The devastation and dread caused by Japan’s 8.9-magnitude earthquake could have been confined to Japan and its near neighborhood had it been a different kind of quake.
But this tremblor was a “megathrust,” the kind of earthquake that can send monstrous waves travelling hundreds of miles an hour for some time after the actual geological disruption under Earth’s surface.
Some people who have lived through call them “up and down quakes” as opposed to the side-to-side variety. Both can be deadly destructive, as Haiti learned last year.
But a megathrust quake often threatens a vast area. That’s why Pacific coastal towns — from Australia to Russia, Taiwan to Oregon — are bracing for the aftermath of this latest earthquake.
A mighty snap
In this case, the quake occurred on a fault line between two of the Earth’s tectonic plates which are huge and constantly shifting slabs of the Earth’s crust. One plate — the Pacific plate — had been sliding beneath another — the North American plate. The massive plates bend, building up tremendous pressure until one breaks loose with a mighty snap that lifts the ocean floor and slaps the nearby earth too.
When that happened under the Indian Ocean in 2004, the 9.1-magnitude quake was so powerful that it set the planet vibrating in oscillations as if it were a ringing bell. Even under Minnesota, the then-frozen ground moved up and down nearly a half-inch as seismic waves spread around the globe. And the resulting tsunamis killed some 230,000 people in 14 countries.
It’s too soon to predict the toll from the tremblor near Japan. The quake itself took place 15 miles beneath the Earth’s surface, about 80 miles east of the Japanese island of Honshu and some 230 miles northeast of Tokyo, according to the U.S. Geological Survey.
The fact that it was a relatively shallow quake elevates the tsunami danger for thousands of miles along Pacific shores.
Haiti: a strike-slip fault
The disruption beneath the ocean floor in Haiti was a different geological event. It came along what’s known as a strike-slip fault. Two of the gigantic plates that form the Earth’s crust ground against each other in a side-to-side motion.
Think of setting two bricks on a table and trying to grind them slowly past each other under a lot of pressure. They catch on each other at times and then abruptly break loose, shaking anything you might set on top of them.
There was a risk Haiti would see large waves caused by underwater landslides, but not of killer tsunamis.
One reason the 7.0-magnitude quake in Haiti was so destructive was that it happened close to the surface — about 8 miles underground — and very close to the heavily populated area of Port-au-Prince. In all, eight Haitian cities and towns — including the capital of 3 million — suffered violent to extreme shaking, even though that quake was less powerful.
The 8.9-magnitude quake near Japan was the most powerful ever recorded in that country and the fifth most powerful to hit the world in the past century, Reuters reported.
Chile suffered the most powerful quake on record, a magnitude 9.5 in 1960, which set tsunamis crashing onto shores in Japan, Hawaii and the Philippines. In all, 13 quakes of magnitude 7 or larger have hit Chile’s coastline since 1973.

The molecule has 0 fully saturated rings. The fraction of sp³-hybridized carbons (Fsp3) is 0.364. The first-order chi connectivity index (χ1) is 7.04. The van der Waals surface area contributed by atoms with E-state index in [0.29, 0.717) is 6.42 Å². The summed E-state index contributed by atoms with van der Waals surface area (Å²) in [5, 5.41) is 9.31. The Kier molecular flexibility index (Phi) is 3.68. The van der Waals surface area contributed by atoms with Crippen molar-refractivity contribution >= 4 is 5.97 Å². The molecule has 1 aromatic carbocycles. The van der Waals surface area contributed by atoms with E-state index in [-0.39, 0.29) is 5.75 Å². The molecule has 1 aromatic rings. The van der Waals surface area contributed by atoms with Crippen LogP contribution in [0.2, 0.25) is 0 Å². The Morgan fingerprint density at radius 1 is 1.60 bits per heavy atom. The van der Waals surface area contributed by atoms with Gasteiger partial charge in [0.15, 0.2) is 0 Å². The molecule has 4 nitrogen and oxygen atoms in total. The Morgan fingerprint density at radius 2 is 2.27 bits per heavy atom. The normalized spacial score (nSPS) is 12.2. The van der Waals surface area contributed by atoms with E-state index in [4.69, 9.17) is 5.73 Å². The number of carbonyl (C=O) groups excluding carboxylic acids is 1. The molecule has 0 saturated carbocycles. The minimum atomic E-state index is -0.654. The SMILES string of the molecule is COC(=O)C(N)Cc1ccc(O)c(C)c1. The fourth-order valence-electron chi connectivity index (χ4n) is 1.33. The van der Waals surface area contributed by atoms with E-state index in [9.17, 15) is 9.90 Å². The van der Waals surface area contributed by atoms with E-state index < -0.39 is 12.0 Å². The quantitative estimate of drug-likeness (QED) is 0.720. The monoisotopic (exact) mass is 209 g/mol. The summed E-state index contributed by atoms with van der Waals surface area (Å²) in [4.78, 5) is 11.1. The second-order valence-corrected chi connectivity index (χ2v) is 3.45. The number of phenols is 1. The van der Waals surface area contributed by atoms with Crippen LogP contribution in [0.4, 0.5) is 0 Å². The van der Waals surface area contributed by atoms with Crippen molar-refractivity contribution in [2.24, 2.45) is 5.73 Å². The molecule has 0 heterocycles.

A quake as strong as the one that hit Haiti happens somewhere on the planet about 20 times a year. Indeed, a magnitude 7 quake rumbled with little notice near Japan’s Ryuku islands last winter.
Japan is particularly vulnerable to earthquakes. It lies along the volatile Pacific Ring of Fire, a narrow zone around the Pacific Ocean where a large chunk of Earth’s earthquakes and volcanic eruptions occur, according to the online publication LiveScience.
“Roughly 90 percent of all the world’s earthquakes, and 80 percent of the largest ones, strike along the Ring of Fire,” LiveScience said.
Magnitude not the full story
Scientists calculate earthquake magnitudes on a logarithmic scale. This means that an earthquake of, say, magnitude 7.2 would produce 10 times more ground motion and release about 32 times more energy than one of magnitude 6.2.
But a quake’s magnitude doesn’t tell the full story of death and destruction.
A magnitude 9.2 quake in Prince William Sound, Alaska, killed 128 people in 1964. Compare that with the magnitude 7.9 quake in Eastern Sichuan China where at least 68,000 people were killed in 2008.
Haiti’s poverty and flimsy buildings were factors too in the terrible toll the quake took on that country.
Japan is far wealthier, with strict building codes and a sophisticated understanding of handling seismic catastrophes. What happened in Haiti brings to mind the observation that earthquakes don’t necessarily kill people. Collapsing buildings are the culprit.
Even so, Japan is suffering severely. The hundreds of bodies already found are just the beginning of the toll this quake has taken — and could continue to take in aftershocks and tsunamis.
“Stunning TV footage showed a muddy torrent of water carrying cars and wrecked homes at high speed across farmland near Sendai, home to one million people and which lies 300 km (180 miles) northeast of Tokyo. Ships had been flung onto a harbor wharf, where they lay helplessly on their side,” Reuters said.
“A ship carrying 100 people had been swept away by the tsunami,” it continued. “One train was derailed and another unaccounted for. In Tokyo, residents who had earlier fled swaying buildings jammed the streets trying to make their way home after much of the city’s public transportation was halted.”
It will be weeks or months before the economic costs are known. Electronics giant Sony Corp, one of the country’s biggest exporters, shut six factories, as air force jets raced to the northeast coast to determine the extent of the damage, Reuters said.
Sharon Schmickle writes about national and foreign affairs and science. She can be reached at sschmickle [at] minnpost [dot] com.